What you need to know:
- Emmanuel Kabaki, the general manager, milk procurement and extension services at Brookside Dairy, said a number of players in the value chain are messing up with milk.
- To remedy the situation, the experts recommended the use of quality-based payment system.
- According to the dairy board, 70 per cent of the sector is still informal hence compounding the quality challenges.
- Philip Kipkorir, a farmer from Kapseret in Uasin Gishu County, said a lot needs to be done to empower livestock farmers.
Dairy experts have raised concern over increased presence of antibiotics and aflatoxins in milk and milk products.
During a meeting on milk quality and safety in Nairobi this week, which brought together stakeholders in the industry, the experts observed that a lot of milk sold in the market has the poisonous substances due to feeds and poor animal husbandry.
“Most of the feed manufacturers do not take care of the quality of their products. Aflatoxins have been noticed in milk and therefore we are working on a law that will regulate the animal feeds sector,” said Harry Kimutai, the principal secretary for livestock at the workshop organised by SNV-Kenya, Kenya Dairy Board (KDB) and 3R Program.
Emmanuel Kabaki, the general manager, milk procurement and extension services at Brookside Dairy, said a number of players in the value chain are messing up with milk.
“There is water adulteration, addition of chemicals to prolong the life of milk, use of fat, margarine, maize flour, sugar and some people even use soap to preserve milk,” he said.
Research shows that resistance to antibiotics among human beings is on the increase and milk has been cited as one of the sources of the drugs.
“If you do not observe the withdrawal period after injecting a cow with antibiotics, the drug residues will be found in milk and when consumed, they cause challenges, that is why you hear of issues of resistance,” said Margaret Kibogy, the managing director of KDB.
To remedy the situation, the experts recommended the use of quality-based payment system.
“The farmers are being paid on the basis of quantity and not quality of produce. So if we introduce quality-based payment system, then the farmers are going to produce milk and they will be incentivised to take care of the quality of the milk as well,” Kimutai noted.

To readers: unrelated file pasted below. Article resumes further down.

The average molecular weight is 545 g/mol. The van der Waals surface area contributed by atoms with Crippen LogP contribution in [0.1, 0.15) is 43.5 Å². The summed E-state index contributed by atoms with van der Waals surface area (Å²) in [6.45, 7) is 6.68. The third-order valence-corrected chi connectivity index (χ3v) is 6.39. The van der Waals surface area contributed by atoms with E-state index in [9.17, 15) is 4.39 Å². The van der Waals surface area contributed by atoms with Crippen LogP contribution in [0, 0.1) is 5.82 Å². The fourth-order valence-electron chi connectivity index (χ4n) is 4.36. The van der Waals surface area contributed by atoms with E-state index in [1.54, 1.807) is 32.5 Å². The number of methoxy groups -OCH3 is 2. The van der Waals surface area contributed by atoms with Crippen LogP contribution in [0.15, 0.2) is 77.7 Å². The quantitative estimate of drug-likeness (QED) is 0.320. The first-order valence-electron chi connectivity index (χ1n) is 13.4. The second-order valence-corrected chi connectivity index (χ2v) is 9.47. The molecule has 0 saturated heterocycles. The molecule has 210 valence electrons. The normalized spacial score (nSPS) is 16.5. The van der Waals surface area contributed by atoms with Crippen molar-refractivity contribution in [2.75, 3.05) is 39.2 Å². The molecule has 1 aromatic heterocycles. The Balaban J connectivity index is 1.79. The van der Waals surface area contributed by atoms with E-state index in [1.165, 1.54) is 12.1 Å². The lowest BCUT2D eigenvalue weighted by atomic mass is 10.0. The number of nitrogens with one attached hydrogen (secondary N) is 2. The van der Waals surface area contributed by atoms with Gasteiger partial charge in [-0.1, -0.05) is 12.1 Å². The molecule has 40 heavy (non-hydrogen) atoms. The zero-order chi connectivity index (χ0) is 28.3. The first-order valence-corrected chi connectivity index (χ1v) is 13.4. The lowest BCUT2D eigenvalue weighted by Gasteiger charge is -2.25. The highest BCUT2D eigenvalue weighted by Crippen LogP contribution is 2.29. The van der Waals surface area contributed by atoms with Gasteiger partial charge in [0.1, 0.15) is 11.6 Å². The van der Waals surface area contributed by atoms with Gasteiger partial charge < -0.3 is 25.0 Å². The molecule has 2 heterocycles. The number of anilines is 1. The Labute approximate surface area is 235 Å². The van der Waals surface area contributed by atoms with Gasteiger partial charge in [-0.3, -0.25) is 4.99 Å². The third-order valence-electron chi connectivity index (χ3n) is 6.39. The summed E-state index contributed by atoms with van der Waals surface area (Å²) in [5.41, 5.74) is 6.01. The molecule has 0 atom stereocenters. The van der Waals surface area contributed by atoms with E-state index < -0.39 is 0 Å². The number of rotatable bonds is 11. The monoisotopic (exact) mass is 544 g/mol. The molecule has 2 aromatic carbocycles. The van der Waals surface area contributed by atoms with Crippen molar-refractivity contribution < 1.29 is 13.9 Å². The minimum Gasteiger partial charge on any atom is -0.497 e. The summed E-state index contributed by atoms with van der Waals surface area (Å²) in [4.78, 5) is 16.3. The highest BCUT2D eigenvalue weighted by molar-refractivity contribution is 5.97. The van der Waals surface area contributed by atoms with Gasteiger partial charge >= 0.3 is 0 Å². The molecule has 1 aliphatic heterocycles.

The workshop brought together stakeholders in the milk value chain including farmers, transporters, processors and policymakers in bid to deliberate on sustaining the dairy industry by identifying the challenges facing it and how to mitigate them.
According to the dairy board, 70 per cent of the sector is still informal hence compounding the quality challenges.
LACK EDUCATION ON MILK PRODUCTION
“We are working together with all the stakeholders in the dairy value chain both at the national and county governments and development partners to be able to address how we can move the sector from informal to formal,” said Kibogy.
Philip Kipkorir, a farmer from Kapseret in Uasin Gishu County, said a lot needs to be done to empower livestock farmers.
Kipkorir admitted that most farmers lack education on matters quality milk production. “Small-scale farmers talk about aflatoxin and antibiotics but require education to enable them understand the consequences of feeding their animals fodder which has aflatoxins,” he said.
The role of consumers was also highlighted, with Daniel Asher, the programmes officer, CUTS International, advocating for increased consumer awareness.
“Consumers really need to come out and demand for accountability along the value chain,” said Asher.
Agriculture is a devolved function, thus, participants challenged the county governments to invest more in extension services to empower farmers to produce quality milk.
“We in the counties are ready even to police whoever is engaging in bad practices to ensure we end up with quality milk,” said Albert Mwaniki Ngungu, the Agriculture executive, Murang’a County.
Findings by the International Food Policy Research Institute indicate that there are potential pathogens in 30 per cent of milk sold to the public by vendors in Kenya.
Vivian Hoffman, a research fellow at the institute, urged consumers to take up the precautionary role while consuming milk at home.
One of the mechanisms the institute suggests is boiling milk, which she said is the number one safety measure.
“Milk could be contaminated during the packaging process, so consumers need to be boiling milk because quality does not just end at packaging. Our findings show that milk from supermarkets could still have some pathogens,” she said.